It’s unlikely that grunge legend Kurt Cobain had premonitions of fashion immortality when he pulled on a fuzzy, pea soup-colored cardigan before recording Nirvana’s MTV Unplugged in New York.
That was 22 years ago, and now said sweater is being auctioned along with rock memorabilia from artists including Michael Jackson and Elvis Presley. None of those items—not Madonna’s pink-sequined platforms nor James Brown’s leisure suit—has left such an indelible mark on American fashion as Cobain’s unassuming cardigan.
From the listing:
“The Manhattan brand sweater is a blend of acrylic, mohair and Lycra with five-button closure (one button absent), with two exterior pockets, a burn hole and discoloration near left pocket and discoloration on right pocket, size medium.”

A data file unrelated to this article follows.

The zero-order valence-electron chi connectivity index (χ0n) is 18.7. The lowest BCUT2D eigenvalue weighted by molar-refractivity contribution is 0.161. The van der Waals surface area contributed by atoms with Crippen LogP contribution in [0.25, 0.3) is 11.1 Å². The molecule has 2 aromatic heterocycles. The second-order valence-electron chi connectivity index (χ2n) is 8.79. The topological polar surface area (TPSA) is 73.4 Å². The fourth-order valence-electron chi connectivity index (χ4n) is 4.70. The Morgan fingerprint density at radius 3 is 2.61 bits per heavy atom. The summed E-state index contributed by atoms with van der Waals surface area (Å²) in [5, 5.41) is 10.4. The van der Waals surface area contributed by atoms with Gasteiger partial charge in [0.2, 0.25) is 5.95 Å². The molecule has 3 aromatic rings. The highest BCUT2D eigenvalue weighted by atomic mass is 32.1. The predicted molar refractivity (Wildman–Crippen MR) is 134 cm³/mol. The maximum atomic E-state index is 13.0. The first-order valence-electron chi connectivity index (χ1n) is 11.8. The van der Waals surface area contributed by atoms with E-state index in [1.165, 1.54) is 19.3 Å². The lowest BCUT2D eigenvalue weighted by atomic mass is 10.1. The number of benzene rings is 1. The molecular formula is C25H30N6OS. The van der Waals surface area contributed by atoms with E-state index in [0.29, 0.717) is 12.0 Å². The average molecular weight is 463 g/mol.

An acrylic sweater with a burn hole and a missing button may not sound like much, but in addition to its significance as a piece of rock music ephemera, it’s a relic of fashion history.
Grunge, after all, was a cultural movement not limited to music. Grunge was also one of the rare seismic shifts in American fashion of the last few decades, and Cobain’s no-name cardigans were no less important to the look than Marc Jacobs’ Spring 1993 collection for Perry Ellis (which simultaneously defined the aesthetic for the mainstream and got the designer fired).
At its current going price of $42,500, Cobain’s sweater might be considered a bargain for the Costume Institute or the Rock & Roll Hall of Fame—or a splurge for a nostalgic fan in constant search of that perfect Kurt Cobain cardigan.
It would look nice with a slip dress.